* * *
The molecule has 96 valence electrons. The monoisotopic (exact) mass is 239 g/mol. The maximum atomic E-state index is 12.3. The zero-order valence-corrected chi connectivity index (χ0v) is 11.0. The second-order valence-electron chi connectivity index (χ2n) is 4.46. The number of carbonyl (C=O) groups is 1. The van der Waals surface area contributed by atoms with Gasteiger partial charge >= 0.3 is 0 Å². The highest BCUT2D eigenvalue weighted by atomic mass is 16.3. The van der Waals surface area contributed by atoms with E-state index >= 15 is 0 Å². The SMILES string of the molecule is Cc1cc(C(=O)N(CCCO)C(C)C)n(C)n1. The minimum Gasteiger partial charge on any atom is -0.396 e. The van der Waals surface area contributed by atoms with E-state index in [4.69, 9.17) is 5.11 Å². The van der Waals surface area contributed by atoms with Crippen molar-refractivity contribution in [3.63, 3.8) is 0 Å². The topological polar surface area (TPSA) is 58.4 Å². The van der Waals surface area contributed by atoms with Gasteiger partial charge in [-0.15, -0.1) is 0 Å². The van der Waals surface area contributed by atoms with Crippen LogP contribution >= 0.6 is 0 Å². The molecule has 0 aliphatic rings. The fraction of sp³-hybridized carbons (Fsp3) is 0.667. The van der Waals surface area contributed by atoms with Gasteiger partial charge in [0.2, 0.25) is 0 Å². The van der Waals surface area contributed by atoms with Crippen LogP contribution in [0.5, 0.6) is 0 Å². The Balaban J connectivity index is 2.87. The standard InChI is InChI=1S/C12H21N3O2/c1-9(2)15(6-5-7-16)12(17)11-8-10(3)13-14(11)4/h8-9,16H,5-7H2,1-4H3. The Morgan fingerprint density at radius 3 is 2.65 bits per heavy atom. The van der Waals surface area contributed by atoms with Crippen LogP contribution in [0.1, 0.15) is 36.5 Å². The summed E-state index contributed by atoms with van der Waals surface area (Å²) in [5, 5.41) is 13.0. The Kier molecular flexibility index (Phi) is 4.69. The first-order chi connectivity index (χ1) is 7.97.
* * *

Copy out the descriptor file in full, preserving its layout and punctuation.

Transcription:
The molecule has 96 valence electrons. The monoisotopic (exact) mass is 239 g/mol. The maximum atomic E-state index is 12.3. The zero-order valence-corrected chi connectivity index (χ0v) is 11.0. The second-order valence-electron chi connectivity index (χ2n) is 4.46. The number of carbonyl (C=O) groups is 1. The van der Waals surface area contributed by atoms with Gasteiger partial charge >= 0.3 is 0 Å². The highest BCUT2D eigenvalue weighted by atomic mass is 16.3. The van der Waals surface area contributed by atoms with E-state index >= 15 is 0 Å². The SMILES string of the molecule is Cc1cc(C(=O)N(CCCO)C(C)C)n(C)n1. The minimum Gasteiger partial charge on any atom is -0.396 e. The van der Waals surface area contributed by atoms with E-state index in [4.69, 9.17) is 5.11 Å². The van der Waals surface area contributed by atoms with Crippen molar-refractivity contribution in [3.63, 3.8) is 0 Å². The topological polar surface area (TPSA) is 58.4 Å². The van der Waals surface area contributed by atoms with Gasteiger partial charge in [-0.15, -0.1) is 0 Å². The van der Waals surface area contributed by atoms with Crippen LogP contribution >= 0.6 is 0 Å². The molecule has 0 aliphatic rings. The fraction of sp³-hybridized carbons (Fsp3) is 0.667. The van der Waals surface area contributed by atoms with Gasteiger partial charge in [0.2, 0.25) is 0 Å². The van der Waals surface area contributed by atoms with Crippen LogP contribution in [0.5, 0.6) is 0 Å². The Balaban J connectivity index is 2.87. The standard InChI is InChI=1S/C12H21N3O2/c1-9(2)15(6-5-7-16)12(17)11-8-10(3)13-14(11)4/h8-9,16H,5-7H2,1-4H3. The Morgan fingerprint density at radius 3 is 2.65 bits per heavy atom. The van der Waals surface area contributed by atoms with Crippen LogP contribution in [0.1, 0.15) is 36.5 Å². The summed E-state index contributed by atoms with van der Waals surface area (Å²) in [5, 5.41) is 13.0. The Kier molecular flexibility index (Phi) is 4.69. The first-order chi connectivity index (χ1) is 7.97.